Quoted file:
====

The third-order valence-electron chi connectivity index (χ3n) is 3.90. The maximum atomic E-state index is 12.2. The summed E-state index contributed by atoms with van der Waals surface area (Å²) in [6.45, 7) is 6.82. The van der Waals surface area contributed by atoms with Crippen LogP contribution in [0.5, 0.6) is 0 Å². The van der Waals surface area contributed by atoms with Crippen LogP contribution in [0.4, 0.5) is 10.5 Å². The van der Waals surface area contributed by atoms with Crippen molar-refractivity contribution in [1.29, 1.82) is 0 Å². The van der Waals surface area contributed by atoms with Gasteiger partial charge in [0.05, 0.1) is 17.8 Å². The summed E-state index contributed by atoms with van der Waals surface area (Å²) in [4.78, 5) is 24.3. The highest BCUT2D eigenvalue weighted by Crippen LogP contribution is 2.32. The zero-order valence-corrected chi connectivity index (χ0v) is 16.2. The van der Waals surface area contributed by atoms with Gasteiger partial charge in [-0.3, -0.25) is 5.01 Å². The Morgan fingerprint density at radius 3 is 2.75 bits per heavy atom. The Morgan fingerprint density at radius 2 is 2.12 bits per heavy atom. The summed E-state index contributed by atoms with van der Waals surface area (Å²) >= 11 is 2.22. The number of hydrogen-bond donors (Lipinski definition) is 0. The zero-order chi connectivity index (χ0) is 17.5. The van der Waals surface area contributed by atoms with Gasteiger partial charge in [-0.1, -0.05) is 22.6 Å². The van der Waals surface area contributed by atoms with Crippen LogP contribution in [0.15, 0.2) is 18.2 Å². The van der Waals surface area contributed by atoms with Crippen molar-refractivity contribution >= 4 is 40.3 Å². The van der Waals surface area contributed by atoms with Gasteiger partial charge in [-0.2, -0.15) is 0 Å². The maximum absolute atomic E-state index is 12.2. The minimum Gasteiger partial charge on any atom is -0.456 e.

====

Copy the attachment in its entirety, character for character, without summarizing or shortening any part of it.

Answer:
The third-order valence-electron chi connectivity index (χ3n) is 3.90. The maximum atomic E-state index is 12.2. The summed E-state index contributed by atoms with van der Waals surface area (Å²) in [6.45, 7) is 6.82. The van der Waals surface area contributed by atoms with Crippen LogP contribution in [0.5, 0.6) is 0 Å². The van der Waals surface area contributed by atoms with Crippen LogP contribution in [0.4, 0.5) is 10.5 Å². The van der Waals surface area contributed by atoms with Crippen molar-refractivity contribution in [1.29, 1.82) is 0 Å². The van der Waals surface area contributed by atoms with Gasteiger partial charge in [0.05, 0.1) is 17.8 Å². The summed E-state index contributed by atoms with van der Waals surface area (Å²) in [4.78, 5) is 24.3. The highest BCUT2D eigenvalue weighted by Crippen LogP contribution is 2.32. The zero-order valence-corrected chi connectivity index (χ0v) is 16.2. The van der Waals surface area contributed by atoms with Gasteiger partial charge in [-0.3, -0.25) is 5.01 Å². The Morgan fingerprint density at radius 3 is 2.75 bits per heavy atom. The Morgan fingerprint density at radius 2 is 2.12 bits per heavy atom. The summed E-state index contributed by atoms with van der Waals surface area (Å²) >= 11 is 2.22. The number of hydrogen-bond donors (Lipinski definition) is 0. The zero-order chi connectivity index (χ0) is 17.5. The van der Waals surface area contributed by atoms with Gasteiger partial charge in [-0.1, -0.05) is 22.6 Å². The van der Waals surface area contributed by atoms with Crippen LogP contribution in [0.15, 0.2) is 18.2 Å². The van der Waals surface area contributed by atoms with Crippen molar-refractivity contribution >= 4 is 40.3 Å². The van der Waals surface area contributed by atoms with Gasteiger partial charge in [-0.2, -0.15) is 0 Å². The maximum absolute atomic E-state index is 12.2. The minimum Gasteiger partial charge on any atom is -0.456 e.